I realize this is a new word

April Artwork3


By Joe Diorio

My 2018 Toyota Camry probably has more pickup than the 1967 Shelby Cobra I drove as a young man.* The national speed limit was 55 miles per hour back then. It’s up to 70 now in most places, indicating that limits are being extended.

I’ll let sociologists and urban studies experts decide if there’s a connection between increased horsepower and speed limits. My point (and I do have one, as goes the title of a great book by Ellen DeGeneres) is that rules can change as things evolve.  

Our language is a great example of rules changing. At one time the grammar police (“to serve and correct” is their motto) would cite the errant writer who verbs too many nouns. Take “weaponize” for example. Really, please take it. 

The article “ize” is a verb-forming suffix that comes from words that entered the language from Latin or French, like baptize, or barbarize. It is added to adjectives and nouns to form transitive verbs with the general senses “to render” or “make” and it converts or gives a specified character or form to something.  

The “ize” extension is getting a boost from the Tennessee Department of Transportation (TDOT) as it rebuilds Interstate 440, a partial beltway surrounding Nashville. The concrete and pothole-festooned surface of the highway must first be removed. To do this, TDOT is using a huge machine, the “Badger Breaker,” to break up the concrete surface of the highway and use the remaining rubble as the base of the new highway.          

In a recent television interview, Kathryn Schulte, community relations officer for TDOT, referred to this process as rubblization. This essentially “nouns” a verb that had once been a noun. And if you think that sentence is confusing, try driving on 440 during rush hour nowadays … an endeavor TDOT suggests we avoid, just as I plead for the avoidance of “weaponize,” but I’m digressing again.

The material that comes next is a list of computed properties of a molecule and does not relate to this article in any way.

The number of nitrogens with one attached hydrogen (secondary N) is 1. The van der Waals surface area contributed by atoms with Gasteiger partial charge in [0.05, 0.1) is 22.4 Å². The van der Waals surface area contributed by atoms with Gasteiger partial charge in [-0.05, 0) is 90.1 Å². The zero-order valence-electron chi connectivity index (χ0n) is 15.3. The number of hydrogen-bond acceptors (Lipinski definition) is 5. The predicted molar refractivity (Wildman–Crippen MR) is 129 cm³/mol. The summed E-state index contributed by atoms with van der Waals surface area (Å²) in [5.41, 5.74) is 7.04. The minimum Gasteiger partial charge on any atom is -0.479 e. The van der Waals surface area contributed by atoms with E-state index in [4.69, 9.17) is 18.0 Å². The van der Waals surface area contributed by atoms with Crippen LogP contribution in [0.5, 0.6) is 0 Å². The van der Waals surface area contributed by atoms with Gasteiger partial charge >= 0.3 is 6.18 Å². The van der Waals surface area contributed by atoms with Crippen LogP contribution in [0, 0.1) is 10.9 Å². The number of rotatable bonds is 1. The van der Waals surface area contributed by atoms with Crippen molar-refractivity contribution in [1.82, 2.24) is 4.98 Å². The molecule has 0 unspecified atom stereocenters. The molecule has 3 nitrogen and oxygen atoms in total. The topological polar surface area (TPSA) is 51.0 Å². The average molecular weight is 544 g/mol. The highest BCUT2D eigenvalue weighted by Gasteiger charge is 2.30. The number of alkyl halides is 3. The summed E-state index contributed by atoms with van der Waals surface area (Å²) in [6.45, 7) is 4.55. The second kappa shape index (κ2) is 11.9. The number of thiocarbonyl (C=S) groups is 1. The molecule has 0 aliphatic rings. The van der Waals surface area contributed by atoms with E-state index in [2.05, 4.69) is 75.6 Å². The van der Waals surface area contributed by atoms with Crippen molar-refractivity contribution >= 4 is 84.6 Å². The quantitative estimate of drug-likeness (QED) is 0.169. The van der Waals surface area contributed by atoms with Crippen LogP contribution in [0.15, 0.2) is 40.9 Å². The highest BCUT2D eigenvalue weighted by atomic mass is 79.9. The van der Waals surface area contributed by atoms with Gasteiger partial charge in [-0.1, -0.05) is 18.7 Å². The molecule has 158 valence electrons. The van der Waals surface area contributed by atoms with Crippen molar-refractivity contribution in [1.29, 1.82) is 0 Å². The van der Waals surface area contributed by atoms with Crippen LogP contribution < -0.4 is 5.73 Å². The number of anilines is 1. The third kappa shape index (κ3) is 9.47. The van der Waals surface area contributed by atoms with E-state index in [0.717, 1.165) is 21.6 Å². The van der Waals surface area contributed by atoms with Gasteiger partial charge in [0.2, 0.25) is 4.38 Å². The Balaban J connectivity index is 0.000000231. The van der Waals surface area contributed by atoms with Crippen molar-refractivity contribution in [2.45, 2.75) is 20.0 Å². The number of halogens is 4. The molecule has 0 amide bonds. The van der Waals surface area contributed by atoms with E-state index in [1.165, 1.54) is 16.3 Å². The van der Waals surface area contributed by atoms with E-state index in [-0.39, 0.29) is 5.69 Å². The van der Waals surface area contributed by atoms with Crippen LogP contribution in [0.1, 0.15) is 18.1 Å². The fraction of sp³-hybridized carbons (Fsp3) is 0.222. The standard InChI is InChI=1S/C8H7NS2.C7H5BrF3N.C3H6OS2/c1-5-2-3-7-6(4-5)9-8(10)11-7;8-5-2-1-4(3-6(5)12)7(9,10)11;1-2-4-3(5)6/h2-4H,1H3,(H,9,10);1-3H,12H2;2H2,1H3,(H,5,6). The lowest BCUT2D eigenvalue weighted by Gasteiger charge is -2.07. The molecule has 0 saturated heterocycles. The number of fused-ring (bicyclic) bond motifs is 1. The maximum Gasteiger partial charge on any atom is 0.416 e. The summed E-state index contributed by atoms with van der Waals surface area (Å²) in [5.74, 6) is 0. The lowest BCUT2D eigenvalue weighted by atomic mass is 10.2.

TDOT admits that rubblization as well as its friends “rubblize,” “rubblized,” and “rubblizing” are absent from the dictionary, but rightfully (yes, rightfully) stands by its usage.  

“I think there is a gray area somewhere in the rubble of our 440 project (see what I did there?),” says TDOT’s Heather Jensen. She and Schulte point out that the term is germane to highway construction. Having worked in high tech for many years – where IBM would refer to overhead projector transparencies as “foils” – I concede there are words that are unique to the industry one works in. I’d say we shouldn’t weaponize our disparagement of new words.

Let’s write carefully out there, people.

Joseph Diorio

* Full disclosure: I drove it when my sister – the Cobra’s rightful owner – let me borrow the keys.

Joe Diorio is a writer living in Nashville, Tennessee. You should tell your friends and colleagues about him.

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